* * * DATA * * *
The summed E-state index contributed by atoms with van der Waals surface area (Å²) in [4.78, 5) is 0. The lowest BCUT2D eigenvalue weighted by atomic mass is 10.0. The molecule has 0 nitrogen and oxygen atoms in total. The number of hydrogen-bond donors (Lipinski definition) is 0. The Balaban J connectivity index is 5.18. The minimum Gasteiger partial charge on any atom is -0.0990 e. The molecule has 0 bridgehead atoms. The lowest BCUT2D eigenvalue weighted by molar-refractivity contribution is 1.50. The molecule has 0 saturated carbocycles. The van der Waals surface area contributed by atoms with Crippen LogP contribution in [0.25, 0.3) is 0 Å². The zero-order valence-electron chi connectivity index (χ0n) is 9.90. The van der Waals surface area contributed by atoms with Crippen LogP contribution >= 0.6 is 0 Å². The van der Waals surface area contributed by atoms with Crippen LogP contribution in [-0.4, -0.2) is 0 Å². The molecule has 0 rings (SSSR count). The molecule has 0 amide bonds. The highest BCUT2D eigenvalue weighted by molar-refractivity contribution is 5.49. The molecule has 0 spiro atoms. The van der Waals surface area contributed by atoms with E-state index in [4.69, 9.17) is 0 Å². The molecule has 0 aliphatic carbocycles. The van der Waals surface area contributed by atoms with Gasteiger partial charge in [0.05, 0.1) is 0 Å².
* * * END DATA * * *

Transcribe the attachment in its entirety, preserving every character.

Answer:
The summed E-state index contributed by atoms with van der Waals surface area (Å²) in [4.78, 5) is 0. The lowest BCUT2D eigenvalue weighted by atomic mass is 10.0. The molecule has 0 nitrogen and oxygen atoms in total. The number of hydrogen-bond donors (Lipinski definition) is 0. The Balaban J connectivity index is 5.18. The minimum Gasteiger partial charge on any atom is -0.0990 e. The molecule has 0 bridgehead atoms. The lowest BCUT2D eigenvalue weighted by molar-refractivity contribution is 1.50. The molecule has 0 saturated carbocycles. The van der Waals surface area contributed by atoms with Crippen LogP contribution in [0.25, 0.3) is 0 Å². The zero-order valence-electron chi connectivity index (χ0n) is 9.90. The van der Waals surface area contributed by atoms with Crippen LogP contribution >= 0.6 is 0 Å². The van der Waals surface area contributed by atoms with Crippen LogP contribution in [-0.4, -0.2) is 0 Å². The molecule has 0 rings (SSSR count). The molecule has 0 amide bonds. The highest BCUT2D eigenvalue weighted by molar-refractivity contribution is 5.49. The molecule has 0 spiro atoms. The van der Waals surface area contributed by atoms with E-state index in [4.69, 9.17) is 0 Å². The molecule has 0 aliphatic carbocycles. The van der Waals surface area contributed by atoms with Gasteiger partial charge in [0.05, 0.1) is 0 Å².